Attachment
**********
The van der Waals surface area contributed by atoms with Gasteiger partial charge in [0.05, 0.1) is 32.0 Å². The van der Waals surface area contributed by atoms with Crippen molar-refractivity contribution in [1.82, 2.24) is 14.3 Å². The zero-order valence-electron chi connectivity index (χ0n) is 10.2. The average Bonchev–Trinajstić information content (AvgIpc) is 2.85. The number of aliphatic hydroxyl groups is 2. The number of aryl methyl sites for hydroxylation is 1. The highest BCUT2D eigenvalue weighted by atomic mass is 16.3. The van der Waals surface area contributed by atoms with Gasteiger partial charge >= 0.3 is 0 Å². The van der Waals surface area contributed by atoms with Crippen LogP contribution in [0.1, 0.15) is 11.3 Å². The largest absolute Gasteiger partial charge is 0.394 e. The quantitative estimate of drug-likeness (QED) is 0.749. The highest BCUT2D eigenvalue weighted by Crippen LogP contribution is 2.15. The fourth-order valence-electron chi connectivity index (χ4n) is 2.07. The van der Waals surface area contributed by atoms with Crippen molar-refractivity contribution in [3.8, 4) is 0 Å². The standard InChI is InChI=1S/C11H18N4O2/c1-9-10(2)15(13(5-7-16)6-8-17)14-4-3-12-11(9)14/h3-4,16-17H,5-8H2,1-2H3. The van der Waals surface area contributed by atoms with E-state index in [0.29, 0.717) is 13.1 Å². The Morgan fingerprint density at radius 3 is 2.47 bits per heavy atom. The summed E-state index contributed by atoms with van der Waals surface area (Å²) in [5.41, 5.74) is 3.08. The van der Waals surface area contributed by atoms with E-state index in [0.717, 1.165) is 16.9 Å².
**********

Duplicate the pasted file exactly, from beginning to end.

The van der Waals surface area contributed by atoms with Gasteiger partial charge in [0.05, 0.1) is 32.0 Å². The van der Waals surface area contributed by atoms with Crippen molar-refractivity contribution in [1.82, 2.24) is 14.3 Å². The zero-order valence-electron chi connectivity index (χ0n) is 10.2. The average Bonchev–Trinajstić information content (AvgIpc) is 2.85. The number of aliphatic hydroxyl groups is 2. The number of aryl methyl sites for hydroxylation is 1. The highest BCUT2D eigenvalue weighted by atomic mass is 16.3. The van der Waals surface area contributed by atoms with Gasteiger partial charge >= 0.3 is 0 Å². The van der Waals surface area contributed by atoms with Crippen LogP contribution in [0.1, 0.15) is 11.3 Å². The largest absolute Gasteiger partial charge is 0.394 e. The quantitative estimate of drug-likeness (QED) is 0.749. The highest BCUT2D eigenvalue weighted by Crippen LogP contribution is 2.15. The fourth-order valence-electron chi connectivity index (χ4n) is 2.07. The van der Waals surface area contributed by atoms with Crippen molar-refractivity contribution in [3.8, 4) is 0 Å². The standard InChI is InChI=1S/C11H18N4O2/c1-9-10(2)15(13(5-7-16)6-8-17)14-4-3-12-11(9)14/h3-4,16-17H,5-8H2,1-2H3. The van der Waals surface area contributed by atoms with E-state index in [0.29, 0.717) is 13.1 Å². The Morgan fingerprint density at radius 3 is 2.47 bits per heavy atom. The summed E-state index contributed by atoms with van der Waals surface area (Å²) in [5.41, 5.74) is 3.08. The van der Waals surface area contributed by atoms with E-state index in [0.717, 1.165) is 16.9 Å².